Tuesday, April 28, 2015

Like the Cool Kids

From everything I had read, or seen, or heard, high school popularity was determined on the first day of high school. Little did I know, that while I was busy protesting the anti-recycling habits of my junior high, my place on the future high-school popularity totem pole was already being forged. By the time I actually got to high school I didn’t stand a chance. I was that bossy, chubby, girl with the weird hair that cared too much about everything.

            So I didn’t go to football games, or hang out at the mall on weekends, I skipped dances, and I read a lot of books. I still tried, I tried really hard.  I would sit by the cool kids table in the lunch room, I would try and flat iron my hair every day, I spent too much money on clothes. But nothing helped my lost cause. I still had friend, not like the friends I have today, but I had classmates that tolerated me and sat by me at lunch.

            Fast forward to senior year I was still the same bossy, determined person but I had learned not to be loud anymore. I grew to resent the popular kids but accept their oblivious flighty attitudes as a character flaw opposed to an intentional act of ignorance. I regarded them the same way I would regard a floppy puppy who tripped over its own ears and looked like it was always going to get hit. That’s not to say that I didn’t totally want to be one of them.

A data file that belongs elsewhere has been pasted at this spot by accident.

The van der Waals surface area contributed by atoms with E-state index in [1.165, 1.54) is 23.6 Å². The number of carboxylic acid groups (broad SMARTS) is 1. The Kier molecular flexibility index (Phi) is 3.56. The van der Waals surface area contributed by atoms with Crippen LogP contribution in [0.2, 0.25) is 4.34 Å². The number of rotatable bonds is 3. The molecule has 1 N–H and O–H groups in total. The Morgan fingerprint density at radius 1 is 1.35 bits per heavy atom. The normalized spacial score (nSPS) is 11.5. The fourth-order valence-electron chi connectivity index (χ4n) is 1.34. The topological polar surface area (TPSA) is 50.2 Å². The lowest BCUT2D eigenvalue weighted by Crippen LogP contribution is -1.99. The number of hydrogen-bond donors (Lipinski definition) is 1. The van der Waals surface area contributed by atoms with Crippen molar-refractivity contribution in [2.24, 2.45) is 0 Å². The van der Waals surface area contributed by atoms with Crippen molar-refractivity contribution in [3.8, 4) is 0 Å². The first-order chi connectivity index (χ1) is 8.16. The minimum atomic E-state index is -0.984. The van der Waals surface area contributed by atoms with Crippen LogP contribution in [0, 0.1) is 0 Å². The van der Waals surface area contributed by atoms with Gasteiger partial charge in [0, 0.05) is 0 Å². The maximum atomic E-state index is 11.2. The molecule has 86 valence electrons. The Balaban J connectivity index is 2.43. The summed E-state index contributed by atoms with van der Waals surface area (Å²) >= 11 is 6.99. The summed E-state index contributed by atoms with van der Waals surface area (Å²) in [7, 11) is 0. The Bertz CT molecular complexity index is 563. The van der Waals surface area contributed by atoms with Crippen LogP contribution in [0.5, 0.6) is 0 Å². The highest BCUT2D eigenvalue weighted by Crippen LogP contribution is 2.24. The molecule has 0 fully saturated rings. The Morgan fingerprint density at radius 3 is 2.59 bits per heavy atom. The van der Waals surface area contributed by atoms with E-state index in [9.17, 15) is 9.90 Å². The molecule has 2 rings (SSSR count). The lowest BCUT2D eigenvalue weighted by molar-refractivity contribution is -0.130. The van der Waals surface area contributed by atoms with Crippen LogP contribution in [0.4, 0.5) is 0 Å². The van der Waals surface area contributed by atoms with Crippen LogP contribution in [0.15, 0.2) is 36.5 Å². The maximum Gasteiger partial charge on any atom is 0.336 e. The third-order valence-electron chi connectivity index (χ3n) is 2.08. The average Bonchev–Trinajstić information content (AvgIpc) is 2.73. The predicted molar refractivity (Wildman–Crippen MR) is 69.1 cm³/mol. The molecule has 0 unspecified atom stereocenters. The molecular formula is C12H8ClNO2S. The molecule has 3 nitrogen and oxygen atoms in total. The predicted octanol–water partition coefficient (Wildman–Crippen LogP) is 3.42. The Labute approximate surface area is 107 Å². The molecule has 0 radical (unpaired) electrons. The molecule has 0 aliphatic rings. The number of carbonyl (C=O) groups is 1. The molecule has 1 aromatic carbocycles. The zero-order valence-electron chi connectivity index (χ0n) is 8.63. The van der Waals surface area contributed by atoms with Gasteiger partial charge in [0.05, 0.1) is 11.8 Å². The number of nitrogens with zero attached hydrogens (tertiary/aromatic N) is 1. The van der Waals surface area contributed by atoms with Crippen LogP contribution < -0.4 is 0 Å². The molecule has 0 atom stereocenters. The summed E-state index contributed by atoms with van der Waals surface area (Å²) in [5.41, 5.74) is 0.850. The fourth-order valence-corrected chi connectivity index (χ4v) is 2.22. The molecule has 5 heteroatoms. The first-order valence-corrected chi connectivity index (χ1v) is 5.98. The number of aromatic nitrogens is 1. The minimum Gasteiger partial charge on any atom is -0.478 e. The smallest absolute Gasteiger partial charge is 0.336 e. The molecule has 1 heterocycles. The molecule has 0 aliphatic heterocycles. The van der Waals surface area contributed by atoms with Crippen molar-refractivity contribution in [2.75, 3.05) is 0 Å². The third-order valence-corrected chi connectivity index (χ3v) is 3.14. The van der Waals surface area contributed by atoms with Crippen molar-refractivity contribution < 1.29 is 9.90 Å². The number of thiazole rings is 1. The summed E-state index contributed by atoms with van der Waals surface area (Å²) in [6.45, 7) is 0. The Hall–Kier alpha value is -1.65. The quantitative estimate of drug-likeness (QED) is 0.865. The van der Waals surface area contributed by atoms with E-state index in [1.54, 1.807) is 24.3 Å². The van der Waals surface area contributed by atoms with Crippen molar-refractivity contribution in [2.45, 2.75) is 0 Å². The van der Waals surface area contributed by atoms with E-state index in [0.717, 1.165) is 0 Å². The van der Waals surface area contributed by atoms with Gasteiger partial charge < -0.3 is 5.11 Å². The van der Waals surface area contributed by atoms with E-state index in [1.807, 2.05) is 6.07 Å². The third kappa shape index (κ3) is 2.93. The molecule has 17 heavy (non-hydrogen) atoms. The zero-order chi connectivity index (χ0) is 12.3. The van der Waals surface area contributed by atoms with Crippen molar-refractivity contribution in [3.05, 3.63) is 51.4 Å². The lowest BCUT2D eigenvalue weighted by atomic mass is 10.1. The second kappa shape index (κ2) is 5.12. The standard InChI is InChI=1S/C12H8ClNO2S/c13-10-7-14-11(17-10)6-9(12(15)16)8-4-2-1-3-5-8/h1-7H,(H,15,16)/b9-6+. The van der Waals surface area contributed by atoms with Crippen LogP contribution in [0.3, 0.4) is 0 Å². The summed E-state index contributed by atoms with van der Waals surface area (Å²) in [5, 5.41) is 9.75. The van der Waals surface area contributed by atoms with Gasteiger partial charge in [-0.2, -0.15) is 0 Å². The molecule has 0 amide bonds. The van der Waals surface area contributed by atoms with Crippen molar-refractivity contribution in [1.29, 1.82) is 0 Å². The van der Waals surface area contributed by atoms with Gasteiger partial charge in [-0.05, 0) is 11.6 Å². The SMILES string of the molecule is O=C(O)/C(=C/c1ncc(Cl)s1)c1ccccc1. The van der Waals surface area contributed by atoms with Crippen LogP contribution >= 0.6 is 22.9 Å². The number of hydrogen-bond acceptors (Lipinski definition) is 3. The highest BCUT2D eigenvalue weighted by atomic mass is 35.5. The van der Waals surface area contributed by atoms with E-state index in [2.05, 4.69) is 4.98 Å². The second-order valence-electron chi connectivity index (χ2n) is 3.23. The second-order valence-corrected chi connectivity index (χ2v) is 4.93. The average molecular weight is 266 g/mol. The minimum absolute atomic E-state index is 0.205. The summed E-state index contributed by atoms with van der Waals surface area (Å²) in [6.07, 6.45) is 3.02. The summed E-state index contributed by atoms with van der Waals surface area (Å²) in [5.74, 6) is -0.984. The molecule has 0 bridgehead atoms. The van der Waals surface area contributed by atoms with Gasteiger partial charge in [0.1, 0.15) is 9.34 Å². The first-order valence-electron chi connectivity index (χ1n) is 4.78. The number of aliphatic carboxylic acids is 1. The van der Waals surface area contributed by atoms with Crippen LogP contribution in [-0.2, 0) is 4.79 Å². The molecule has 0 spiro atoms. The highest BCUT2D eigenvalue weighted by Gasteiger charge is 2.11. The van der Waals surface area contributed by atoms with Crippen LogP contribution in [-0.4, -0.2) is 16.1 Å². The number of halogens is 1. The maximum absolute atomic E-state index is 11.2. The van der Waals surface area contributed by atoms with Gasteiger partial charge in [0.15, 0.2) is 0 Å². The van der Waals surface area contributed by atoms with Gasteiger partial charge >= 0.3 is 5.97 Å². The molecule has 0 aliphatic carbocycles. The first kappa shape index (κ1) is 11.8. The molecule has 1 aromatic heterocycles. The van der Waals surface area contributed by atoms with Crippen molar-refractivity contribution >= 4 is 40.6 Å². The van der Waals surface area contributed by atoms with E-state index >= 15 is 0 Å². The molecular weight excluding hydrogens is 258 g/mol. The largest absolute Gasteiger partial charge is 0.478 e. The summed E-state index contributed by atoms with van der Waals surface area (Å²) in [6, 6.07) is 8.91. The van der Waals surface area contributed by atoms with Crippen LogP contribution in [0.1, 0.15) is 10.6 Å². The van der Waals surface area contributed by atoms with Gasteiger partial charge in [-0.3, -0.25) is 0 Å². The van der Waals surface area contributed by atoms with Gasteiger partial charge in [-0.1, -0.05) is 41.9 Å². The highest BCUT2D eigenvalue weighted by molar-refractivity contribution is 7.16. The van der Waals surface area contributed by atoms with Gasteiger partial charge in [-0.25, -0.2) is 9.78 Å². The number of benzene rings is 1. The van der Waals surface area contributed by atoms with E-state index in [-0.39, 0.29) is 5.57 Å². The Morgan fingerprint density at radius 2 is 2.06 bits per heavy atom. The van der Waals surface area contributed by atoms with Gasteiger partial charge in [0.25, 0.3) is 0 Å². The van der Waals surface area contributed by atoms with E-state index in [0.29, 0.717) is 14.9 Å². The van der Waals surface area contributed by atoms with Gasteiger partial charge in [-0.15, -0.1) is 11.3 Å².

Over the summer I had gone to one party on a whim. Then I went to another, and another. I didn’t party all of the time, I actually rarely partied, but I became familiar with my class mates in the way that I had always wanted to. Soon I started going to dances and sitting with the cool kids at lunch and learning that I didn’t have to be superficial like them to like them.


            I became a causally regarded member of the cool kids. When it came down to it, I wasn’t the person they called when there was a house party, nor was I the one they invited on spring break but I learned that that had no influence on my value as a person. It took me four years to learn that I was good enough for me and that I was enough to make me happy. That I was happy being the bossy, chubby, loud girl that cared too much about everything. 

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